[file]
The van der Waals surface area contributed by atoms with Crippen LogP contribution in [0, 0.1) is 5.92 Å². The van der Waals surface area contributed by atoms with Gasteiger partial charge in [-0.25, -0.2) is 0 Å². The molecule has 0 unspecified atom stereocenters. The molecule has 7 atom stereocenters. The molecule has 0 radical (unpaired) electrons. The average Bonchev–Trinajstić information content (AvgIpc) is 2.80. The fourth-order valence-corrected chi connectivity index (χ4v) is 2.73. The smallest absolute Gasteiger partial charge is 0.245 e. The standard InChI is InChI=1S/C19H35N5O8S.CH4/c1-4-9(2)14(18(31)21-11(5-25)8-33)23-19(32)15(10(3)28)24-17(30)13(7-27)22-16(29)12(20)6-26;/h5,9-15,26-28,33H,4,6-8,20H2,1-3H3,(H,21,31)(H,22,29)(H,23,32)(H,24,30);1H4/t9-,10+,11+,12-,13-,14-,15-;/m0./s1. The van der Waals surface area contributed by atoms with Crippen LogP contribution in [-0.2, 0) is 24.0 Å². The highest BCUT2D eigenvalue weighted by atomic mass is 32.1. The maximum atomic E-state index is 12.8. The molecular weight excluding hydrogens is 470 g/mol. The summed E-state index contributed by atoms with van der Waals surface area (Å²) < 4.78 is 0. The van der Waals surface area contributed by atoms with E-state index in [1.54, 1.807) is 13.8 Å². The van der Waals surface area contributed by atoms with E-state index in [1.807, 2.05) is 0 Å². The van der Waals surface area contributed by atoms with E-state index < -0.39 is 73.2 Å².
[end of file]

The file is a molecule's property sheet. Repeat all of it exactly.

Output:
The van der Waals surface area contributed by atoms with Crippen LogP contribution in [0, 0.1) is 5.92 Å². The van der Waals surface area contributed by atoms with Gasteiger partial charge in [-0.25, -0.2) is 0 Å². The molecule has 0 unspecified atom stereocenters. The molecule has 7 atom stereocenters. The molecule has 0 radical (unpaired) electrons. The average Bonchev–Trinajstić information content (AvgIpc) is 2.80. The fourth-order valence-corrected chi connectivity index (χ4v) is 2.73. The smallest absolute Gasteiger partial charge is 0.245 e. The standard InChI is InChI=1S/C19H35N5O8S.CH4/c1-4-9(2)14(18(31)21-11(5-25)8-33)23-19(32)15(10(3)28)24-17(30)13(7-27)22-16(29)12(20)6-26;/h5,9-15,26-28,33H,4,6-8,20H2,1-3H3,(H,21,31)(H,22,29)(H,23,32)(H,24,30);1H4/t9-,10+,11+,12-,13-,14-,15-;/m0./s1. The van der Waals surface area contributed by atoms with Crippen LogP contribution in [-0.2, 0) is 24.0 Å². The highest BCUT2D eigenvalue weighted by atomic mass is 32.1. The maximum atomic E-state index is 12.8. The molecular weight excluding hydrogens is 470 g/mol. The summed E-state index contributed by atoms with van der Waals surface area (Å²) < 4.78 is 0. The van der Waals surface area contributed by atoms with E-state index in [1.54, 1.807) is 13.8 Å². The van der Waals surface area contributed by atoms with E-state index in [1.807, 2.05) is 0 Å². The van der Waals surface area contributed by atoms with E-state index < -0.39 is 73.2 Å².